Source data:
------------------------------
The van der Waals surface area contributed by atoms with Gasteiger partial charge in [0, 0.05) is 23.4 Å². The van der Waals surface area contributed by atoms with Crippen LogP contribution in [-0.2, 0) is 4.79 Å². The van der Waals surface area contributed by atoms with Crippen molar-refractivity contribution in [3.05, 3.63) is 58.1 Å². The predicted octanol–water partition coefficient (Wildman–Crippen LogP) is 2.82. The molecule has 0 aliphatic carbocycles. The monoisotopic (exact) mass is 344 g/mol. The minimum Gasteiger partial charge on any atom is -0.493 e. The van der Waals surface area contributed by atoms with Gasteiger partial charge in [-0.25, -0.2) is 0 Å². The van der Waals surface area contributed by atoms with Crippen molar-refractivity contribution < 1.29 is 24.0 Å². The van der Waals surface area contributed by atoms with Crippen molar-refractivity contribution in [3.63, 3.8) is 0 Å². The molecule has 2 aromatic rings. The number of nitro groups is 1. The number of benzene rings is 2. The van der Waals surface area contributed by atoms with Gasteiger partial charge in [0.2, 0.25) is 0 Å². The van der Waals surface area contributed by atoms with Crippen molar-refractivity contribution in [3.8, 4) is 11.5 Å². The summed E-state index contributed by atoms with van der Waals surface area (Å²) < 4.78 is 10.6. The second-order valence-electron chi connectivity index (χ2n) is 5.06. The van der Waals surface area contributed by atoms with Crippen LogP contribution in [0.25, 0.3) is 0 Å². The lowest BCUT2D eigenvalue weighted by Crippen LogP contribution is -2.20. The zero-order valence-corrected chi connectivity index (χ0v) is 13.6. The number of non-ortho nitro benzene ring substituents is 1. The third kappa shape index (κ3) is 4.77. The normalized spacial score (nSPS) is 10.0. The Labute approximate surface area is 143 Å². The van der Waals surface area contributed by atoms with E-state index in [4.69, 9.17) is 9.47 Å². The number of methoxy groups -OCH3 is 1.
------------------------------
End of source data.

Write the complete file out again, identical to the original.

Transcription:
The van der Waals surface area contributed by atoms with Gasteiger partial charge in [0, 0.05) is 23.4 Å². The van der Waals surface area contributed by atoms with Crippen LogP contribution in [-0.2, 0) is 4.79 Å². The van der Waals surface area contributed by atoms with Crippen molar-refractivity contribution in [3.05, 3.63) is 58.1 Å². The predicted octanol–water partition coefficient (Wildman–Crippen LogP) is 2.82. The molecule has 0 aliphatic carbocycles. The monoisotopic (exact) mass is 344 g/mol. The minimum Gasteiger partial charge on any atom is -0.493 e. The van der Waals surface area contributed by atoms with Gasteiger partial charge in [-0.25, -0.2) is 0 Å². The van der Waals surface area contributed by atoms with Crippen molar-refractivity contribution < 1.29 is 24.0 Å². The van der Waals surface area contributed by atoms with Crippen molar-refractivity contribution in [3.63, 3.8) is 0 Å². The molecule has 2 aromatic rings. The number of nitro groups is 1. The number of benzene rings is 2. The van der Waals surface area contributed by atoms with Gasteiger partial charge in [0.2, 0.25) is 0 Å². The van der Waals surface area contributed by atoms with Crippen molar-refractivity contribution in [3.8, 4) is 11.5 Å². The summed E-state index contributed by atoms with van der Waals surface area (Å²) < 4.78 is 10.6. The second-order valence-electron chi connectivity index (χ2n) is 5.06. The van der Waals surface area contributed by atoms with Crippen LogP contribution in [0.25, 0.3) is 0 Å². The lowest BCUT2D eigenvalue weighted by Crippen LogP contribution is -2.20. The zero-order valence-corrected chi connectivity index (χ0v) is 13.6. The number of non-ortho nitro benzene ring substituents is 1. The third kappa shape index (κ3) is 4.77. The normalized spacial score (nSPS) is 10.0. The Labute approximate surface area is 143 Å². The van der Waals surface area contributed by atoms with E-state index in [4.69, 9.17) is 9.47 Å². The number of methoxy groups -OCH3 is 1.